There are two basic characteristics that describe black holes: Mass and Spin. Mass determines the size of the event horizon, the gravitational mass, and many of the ways the black hole can gravitationally shred people, planets and just about anything else. Spin is related to the magnetic field (which can also shred people because of the magnetic properties of water), and it exerts many relativistic effects on its surrounding, such as frame dragging. Black hole spin also allows the black hole’s associated accretion disk to extend closer in toward the event horizon, creating a (with future higher resolution telescopes) a directly imaginable effect.
In a trio of spin related press releases, scientists described how to measure spin, the consequences spin has on how black holes merge, and results on a test to check if our understanding is wrong.
Measuring Spin: To measure the spin of the black hole, scientists start from the knowledge that Black Hole magnetic fields couple with accretion disks, and the inner accretion disk and the rotation of the black hole are also coupled via other, far more complex physics. By looking at spectra of accretion disks in active galaxies, it is possible to get at the disks’ rotation rates. According to soon-to-be Dr. Laura Brenneman (University of Maryland), they used the iron lines in disk spectra to measure disk rotation rates. To do this, they had to model how doppler effects broaden the line, and how relativistic effects alternatively enhance the blue and spread the red. They had to integrate across the entire width of the accretion disk to develop a model for the aggregate line profile as a function of spin rate. Applying this dissertation making profile to actual data, they found that super massive black holes spin at a variety of rates.
With this info, they looked at how spins effect black hole mergers. If two black holes try to merge with spins that are pointed north pole to north pole with the axis in the plane of the merger, than there is a ~10% or more probability that one of black holes will get ejected during the merger. The thing is, we never see these ejected black holes, so some mechanism must/should/could exist to torque the black holes such that they don’t have this ejection causing alignment. If instead, the black holes merged with their north poles both aligned perpendicular to their shrinking orbits with the N poles pointed in the same direction, then black holes wouldn’t be ejected. In looking for a way to get the black holes to align, Drs. Christopher Reynolds and Tamara Boganovic (University of Maryland), explained that it is possible for the fluid dynamic (drag / friction/ etc) and gravitational torques from the disk formed during the merger to flip the black holes and their disks, such that everything aligns in the same way, with all disks (the two accretion disks and the disk formed during the galaxy merger) all align with the black holes aligned perpendicular to the disk. Using advanced computer models, they demonstrated that the time scales to rotate the disks into a non-flinging alignment are short and should prevent all black holes in gas-rich galaxy-galaxy mergers from escaping. Problems solved.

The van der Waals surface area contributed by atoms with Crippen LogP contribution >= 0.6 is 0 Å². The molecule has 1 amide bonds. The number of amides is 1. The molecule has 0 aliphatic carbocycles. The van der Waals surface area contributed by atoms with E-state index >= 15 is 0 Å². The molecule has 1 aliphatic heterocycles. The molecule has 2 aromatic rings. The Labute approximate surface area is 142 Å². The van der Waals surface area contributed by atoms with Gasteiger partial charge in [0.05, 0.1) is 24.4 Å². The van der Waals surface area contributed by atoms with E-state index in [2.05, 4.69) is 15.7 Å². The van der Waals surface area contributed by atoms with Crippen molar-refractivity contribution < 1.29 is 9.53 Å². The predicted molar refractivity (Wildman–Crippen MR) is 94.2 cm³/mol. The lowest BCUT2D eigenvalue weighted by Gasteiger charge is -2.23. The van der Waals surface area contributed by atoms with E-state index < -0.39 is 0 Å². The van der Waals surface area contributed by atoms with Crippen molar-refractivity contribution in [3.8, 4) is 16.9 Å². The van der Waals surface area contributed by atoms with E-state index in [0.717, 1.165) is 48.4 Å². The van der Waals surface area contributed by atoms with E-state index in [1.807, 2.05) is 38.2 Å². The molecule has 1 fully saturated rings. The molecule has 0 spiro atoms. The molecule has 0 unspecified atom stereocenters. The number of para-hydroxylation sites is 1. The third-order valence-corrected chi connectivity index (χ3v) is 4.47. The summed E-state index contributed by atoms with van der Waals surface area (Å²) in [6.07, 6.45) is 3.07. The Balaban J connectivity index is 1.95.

Problem solved, sorta.
In gas poor mergers, there won’t be a central disk of gas and dust formed during the merger, so there won’t be anything to torque the disks. So, free ranging super massive black holes may be able to happen in 10% of the specifically aligned gas poor galaxy mergers (in other words, it might happen in very rare events).
Looking for ejections: Not one (or two) to trust theory, Drs. Erin Bronning (Observatoire de Paris) and Greg Shields (University of Texas) searched through 2600 Sloan spectra of mergers looking for signatures of a black hole being ejected. No ejected super massive black holes were found. Theory 1, Observations 0
Next on the agenda: The Sun and its Danger Zone (the Chromosphere).